♫ Shawnn ♪♫♫ - posted on 08/15/2013

13,264

21

2015

Kathryn, read her other post. She explains more there.

Bottom line is support obligations for your children must be met. As the children get older, support obligations may increase due to increased cost for "maintenance" for the child.

And, a woman marrying a man with children from a past relationship must understand that those obligations must be met before you can get what you want.

Lived with it for 13 years.

Kathryn - posted on 08/15/2013

11

0

0

Wow people. You don't know what his/her position is and what exactly is happening. I thought this was a site for discussion, not judgment.

This said, you wrote that this is a "hardship" for your family. I'm assuming that it's a financial hardship. If the ex's demands are over-the-top then this needs to be documented. Make sure you get receipts for purchases made for the child(ren), aside from the basics, such as food. And document all of the demands. I have been through the ringer in family court and I have to say, criminals are often treated better...they even get free lawyers! If you haven't done mediation, give it a try. Be prepared that the ex may be on the up and up and seriously needs these funds. Raising kids is EXPENSIVE! Speaking of which, do you and your husband have children as well? If so, that certainly should be taken into consideration.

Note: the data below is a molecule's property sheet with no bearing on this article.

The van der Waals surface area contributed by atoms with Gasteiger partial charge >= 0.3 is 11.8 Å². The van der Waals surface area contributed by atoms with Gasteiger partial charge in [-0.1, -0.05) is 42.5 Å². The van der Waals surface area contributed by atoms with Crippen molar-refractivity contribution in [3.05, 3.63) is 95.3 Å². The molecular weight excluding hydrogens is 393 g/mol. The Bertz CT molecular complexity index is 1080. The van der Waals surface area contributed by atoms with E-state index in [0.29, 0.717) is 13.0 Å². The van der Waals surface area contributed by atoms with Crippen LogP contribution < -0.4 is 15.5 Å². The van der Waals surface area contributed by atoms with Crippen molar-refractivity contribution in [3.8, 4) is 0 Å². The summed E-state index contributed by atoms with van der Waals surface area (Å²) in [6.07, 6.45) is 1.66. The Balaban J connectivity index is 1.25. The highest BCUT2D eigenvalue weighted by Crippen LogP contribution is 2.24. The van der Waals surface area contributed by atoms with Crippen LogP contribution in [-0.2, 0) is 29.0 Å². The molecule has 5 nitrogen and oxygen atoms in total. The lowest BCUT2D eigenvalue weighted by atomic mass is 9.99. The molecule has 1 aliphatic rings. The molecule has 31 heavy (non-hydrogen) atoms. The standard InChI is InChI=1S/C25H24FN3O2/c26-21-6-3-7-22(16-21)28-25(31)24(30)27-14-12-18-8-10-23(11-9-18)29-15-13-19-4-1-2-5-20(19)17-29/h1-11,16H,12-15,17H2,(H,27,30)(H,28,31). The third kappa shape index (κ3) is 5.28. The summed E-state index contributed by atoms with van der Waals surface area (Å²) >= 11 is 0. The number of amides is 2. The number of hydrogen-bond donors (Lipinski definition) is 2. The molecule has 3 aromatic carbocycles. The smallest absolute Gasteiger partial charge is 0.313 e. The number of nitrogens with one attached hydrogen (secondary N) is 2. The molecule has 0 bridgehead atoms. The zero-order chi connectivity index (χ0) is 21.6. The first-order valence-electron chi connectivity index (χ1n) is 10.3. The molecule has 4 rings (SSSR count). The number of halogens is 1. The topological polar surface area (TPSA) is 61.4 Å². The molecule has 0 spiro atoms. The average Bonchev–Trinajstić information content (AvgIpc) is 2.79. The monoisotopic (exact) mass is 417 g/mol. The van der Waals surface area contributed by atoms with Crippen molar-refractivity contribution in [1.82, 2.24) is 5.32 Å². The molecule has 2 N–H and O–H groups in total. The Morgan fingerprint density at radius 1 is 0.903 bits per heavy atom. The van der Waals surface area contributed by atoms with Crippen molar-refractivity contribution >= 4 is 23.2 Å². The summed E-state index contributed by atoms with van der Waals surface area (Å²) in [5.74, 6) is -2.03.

There are parents out there that will milk what they can get simply out of greed or anger toward their ex, people.

And no, this has not happened to me so I have no hidden agenda. I have my kids 100% of the time and only started receiving support when my ex became disabled and his SSDI could be attached so I have been only been at the other side of the spectrum.

♫ Shawnn ♪♫♫ - posted on 08/12/2013

13,264

21

2015

No, you certainly cannot.

YOu knew there were obligations. You have to live with them..I did, and we came out just fine.

Jodi - posted on 08/12/2013

3,562

36

3907

No. You knew your partner had a child/child support commitment when you married. You have no right to now complain over it.

Join Circle of Moms

Sign up for Circle of Moms and be a part of this community! Membership is just one click away.

Join Circle of Moms